A Wise County family filed a lawsuit in Dallas today against several companies involved in natural gas drilling, alleging that more than 50 drilling rigs operating around their home poisoned their blood, caused various ailments and forced them to move out.
Lisa and Bob Parr said they have suffered through a two-year nightmare due to the drilling activity around their 40-acre property in Allison, a farm community in eastern Wise County. More than 50 natural gas wells operate within two miles of the property, according to the suit.
The couple blames various spills and emissions of hazardous wastes and toxic gases for their health problems. The suit lists more than 20 symptoms the Parrs say they have experienced since 2008, including nose bleeds, migraines, open sores, arrhythmia, abdominal pain and coughing.
In April, an environmental health specialist conducted various tests on Lisa and Bob Parr and their daughter, Emma, and found “natural gas chemicals, compounds, and/or metals” in their bodies, according to the suit. That prompted the family to move out of their home. Brad Gilde, the couple’s lawyer, declined to identify the specialist.
Speaking at a press conference in Dallas, Bob Parr described the lawsuit as “a last resort.”
“I have no choice,” Bob Parr said. “I need to protect my family and my way of life.”
The suit was filed in Dallas County court against Aruba Petroleum of Plano, Ash Grove Resources of Topeka, KS, Encana Oil & Gas of Calgary, Halliburton of Houston, Republic Energy of Dallas, Ryder Scott Company of Houston, Ryder Scott Oil Company of Wichita Falls, Tejas Production Services of Victoria and Tejas Western Corp. of Granbury.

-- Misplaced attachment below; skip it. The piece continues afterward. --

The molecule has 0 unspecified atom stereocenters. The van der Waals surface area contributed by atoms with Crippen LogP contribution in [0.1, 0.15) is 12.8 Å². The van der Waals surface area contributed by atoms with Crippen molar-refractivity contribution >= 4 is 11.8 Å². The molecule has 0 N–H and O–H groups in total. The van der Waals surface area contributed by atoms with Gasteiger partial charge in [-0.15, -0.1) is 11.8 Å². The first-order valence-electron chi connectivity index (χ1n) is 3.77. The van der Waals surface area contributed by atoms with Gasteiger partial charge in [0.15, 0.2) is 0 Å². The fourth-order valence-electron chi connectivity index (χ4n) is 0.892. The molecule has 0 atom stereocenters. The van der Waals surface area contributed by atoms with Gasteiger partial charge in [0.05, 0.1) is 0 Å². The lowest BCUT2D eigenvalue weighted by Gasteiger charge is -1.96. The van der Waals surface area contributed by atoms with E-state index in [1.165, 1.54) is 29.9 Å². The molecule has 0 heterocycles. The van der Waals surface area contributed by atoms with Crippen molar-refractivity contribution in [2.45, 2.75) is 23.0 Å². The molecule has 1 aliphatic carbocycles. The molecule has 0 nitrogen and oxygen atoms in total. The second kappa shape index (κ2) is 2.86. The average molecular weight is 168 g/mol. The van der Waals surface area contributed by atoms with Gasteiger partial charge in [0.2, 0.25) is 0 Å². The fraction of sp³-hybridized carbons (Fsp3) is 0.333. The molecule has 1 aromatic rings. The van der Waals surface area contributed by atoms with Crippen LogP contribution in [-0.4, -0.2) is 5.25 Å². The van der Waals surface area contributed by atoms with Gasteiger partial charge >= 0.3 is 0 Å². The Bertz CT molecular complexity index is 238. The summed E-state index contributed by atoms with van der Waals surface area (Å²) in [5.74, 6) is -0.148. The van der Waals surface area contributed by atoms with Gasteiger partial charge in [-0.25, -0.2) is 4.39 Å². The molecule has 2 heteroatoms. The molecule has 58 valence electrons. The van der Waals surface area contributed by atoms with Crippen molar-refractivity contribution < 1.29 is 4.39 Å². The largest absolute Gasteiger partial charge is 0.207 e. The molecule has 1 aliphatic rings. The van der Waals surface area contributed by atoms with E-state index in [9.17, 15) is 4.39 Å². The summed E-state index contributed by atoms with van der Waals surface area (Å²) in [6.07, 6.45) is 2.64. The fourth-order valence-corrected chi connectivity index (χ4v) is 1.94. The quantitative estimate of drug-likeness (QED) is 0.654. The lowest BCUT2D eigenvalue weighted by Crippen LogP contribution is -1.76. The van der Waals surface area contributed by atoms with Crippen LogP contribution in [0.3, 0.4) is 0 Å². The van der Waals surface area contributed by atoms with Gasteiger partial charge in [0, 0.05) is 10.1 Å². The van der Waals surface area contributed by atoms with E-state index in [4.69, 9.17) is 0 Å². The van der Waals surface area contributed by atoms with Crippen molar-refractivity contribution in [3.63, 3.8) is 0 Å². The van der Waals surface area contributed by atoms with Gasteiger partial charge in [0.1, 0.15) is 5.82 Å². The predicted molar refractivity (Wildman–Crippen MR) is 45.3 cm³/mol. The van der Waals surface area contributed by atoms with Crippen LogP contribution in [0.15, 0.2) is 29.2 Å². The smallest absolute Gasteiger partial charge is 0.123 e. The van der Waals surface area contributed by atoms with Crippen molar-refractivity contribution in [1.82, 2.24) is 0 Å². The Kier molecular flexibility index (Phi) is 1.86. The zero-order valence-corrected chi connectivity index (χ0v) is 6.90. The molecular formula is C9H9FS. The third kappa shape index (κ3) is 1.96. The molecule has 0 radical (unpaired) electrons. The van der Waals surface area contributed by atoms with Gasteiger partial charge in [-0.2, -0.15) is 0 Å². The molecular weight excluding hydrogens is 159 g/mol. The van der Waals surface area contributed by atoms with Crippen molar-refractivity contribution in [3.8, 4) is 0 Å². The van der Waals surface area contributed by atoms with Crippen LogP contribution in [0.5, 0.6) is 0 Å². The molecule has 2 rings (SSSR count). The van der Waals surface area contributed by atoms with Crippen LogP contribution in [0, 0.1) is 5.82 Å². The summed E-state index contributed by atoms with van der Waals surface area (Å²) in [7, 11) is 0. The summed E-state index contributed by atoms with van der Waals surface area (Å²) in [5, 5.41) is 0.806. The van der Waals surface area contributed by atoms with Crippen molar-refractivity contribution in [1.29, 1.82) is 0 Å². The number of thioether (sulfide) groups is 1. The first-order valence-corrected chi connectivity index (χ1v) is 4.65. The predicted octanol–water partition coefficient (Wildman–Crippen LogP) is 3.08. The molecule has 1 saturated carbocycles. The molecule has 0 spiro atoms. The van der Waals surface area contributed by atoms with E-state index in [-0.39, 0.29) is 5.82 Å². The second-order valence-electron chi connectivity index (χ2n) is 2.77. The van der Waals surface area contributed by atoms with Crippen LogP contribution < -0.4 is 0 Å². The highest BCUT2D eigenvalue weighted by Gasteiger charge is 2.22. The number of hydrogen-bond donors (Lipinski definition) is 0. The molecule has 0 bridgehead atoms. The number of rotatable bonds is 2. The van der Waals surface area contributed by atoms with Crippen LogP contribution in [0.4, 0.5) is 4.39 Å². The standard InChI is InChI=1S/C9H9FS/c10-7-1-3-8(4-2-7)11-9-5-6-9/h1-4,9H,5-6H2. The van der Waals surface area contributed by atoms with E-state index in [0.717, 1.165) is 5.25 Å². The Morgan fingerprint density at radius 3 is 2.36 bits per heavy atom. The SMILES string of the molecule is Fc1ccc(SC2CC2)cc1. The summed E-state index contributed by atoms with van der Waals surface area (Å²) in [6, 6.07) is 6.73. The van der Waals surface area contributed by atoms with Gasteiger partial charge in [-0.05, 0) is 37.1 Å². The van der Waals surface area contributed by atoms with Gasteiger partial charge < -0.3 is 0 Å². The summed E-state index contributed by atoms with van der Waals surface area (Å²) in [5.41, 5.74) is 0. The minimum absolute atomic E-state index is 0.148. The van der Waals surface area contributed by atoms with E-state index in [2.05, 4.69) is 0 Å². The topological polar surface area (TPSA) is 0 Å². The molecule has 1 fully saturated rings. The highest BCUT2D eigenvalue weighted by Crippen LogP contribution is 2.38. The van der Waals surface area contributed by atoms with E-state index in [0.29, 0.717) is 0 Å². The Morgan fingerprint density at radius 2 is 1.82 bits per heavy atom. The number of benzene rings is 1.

Ryder Scott Company, a Petroleum Consultant, said their presence in the lawsuit is a mistake, as the company has no ownership or business interest in the drilling operations around the Parr's home. Company spokesman Mike Wysatta said he believed the lawyers thought his company was still connected to Wichita Falls-based Ryder Scott Oil Company. The two companies have not had any connection for over 50 years, Wysatta said.
The Parr family said they don’t want to leave their home in Allison and relocate elsewhere.
“We were forced to move," Lisa Parr said, fighting to speak through tears. “This is our home. This is where we want to be.”
We've posted a copy of the initial filing here: